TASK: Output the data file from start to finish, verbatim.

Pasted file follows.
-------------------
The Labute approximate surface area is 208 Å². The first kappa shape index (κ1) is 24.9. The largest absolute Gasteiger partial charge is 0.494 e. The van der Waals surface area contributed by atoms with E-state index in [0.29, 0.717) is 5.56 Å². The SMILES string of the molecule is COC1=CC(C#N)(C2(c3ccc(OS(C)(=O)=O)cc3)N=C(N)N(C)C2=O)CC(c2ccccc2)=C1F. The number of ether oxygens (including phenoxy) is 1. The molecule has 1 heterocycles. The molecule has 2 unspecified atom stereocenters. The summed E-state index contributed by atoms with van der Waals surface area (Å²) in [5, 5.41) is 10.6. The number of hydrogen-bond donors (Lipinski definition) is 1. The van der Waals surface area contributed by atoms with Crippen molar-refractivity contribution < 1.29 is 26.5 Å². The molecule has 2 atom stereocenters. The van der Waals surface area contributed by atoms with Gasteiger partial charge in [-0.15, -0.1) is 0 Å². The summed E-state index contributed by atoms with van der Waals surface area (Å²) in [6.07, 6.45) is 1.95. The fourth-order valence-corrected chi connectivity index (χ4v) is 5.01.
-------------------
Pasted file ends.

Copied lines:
The Labute approximate surface area is 208 Å². The first kappa shape index (κ1) is 24.9. The largest absolute Gasteiger partial charge is 0.494 e. The van der Waals surface area contributed by atoms with E-state index in [0.29, 0.717) is 5.56 Å². The SMILES string of the molecule is COC1=CC(C#N)(C2(c3ccc(OS(C)(=O)=O)cc3)N=C(N)N(C)C2=O)CC(c2ccccc2)=C1F. The number of ether oxygens (including phenoxy) is 1. The molecule has 1 heterocycles. The molecule has 2 unspecified atom stereocenters. The summed E-state index contributed by atoms with van der Waals surface area (Å²) in [5, 5.41) is 10.6. The number of hydrogen-bond donors (Lipinski definition) is 1. The van der Waals surface area contributed by atoms with Crippen molar-refractivity contribution < 1.29 is 26.5 Å². The molecule has 2 atom stereocenters. The van der Waals surface area contributed by atoms with Gasteiger partial charge in [-0.15, -0.1) is 0 Å². The summed E-state index contributed by atoms with van der Waals surface area (Å²) in [6.07, 6.45) is 1.95. The fourth-order valence-corrected chi connectivity index (χ4v) is 5.01.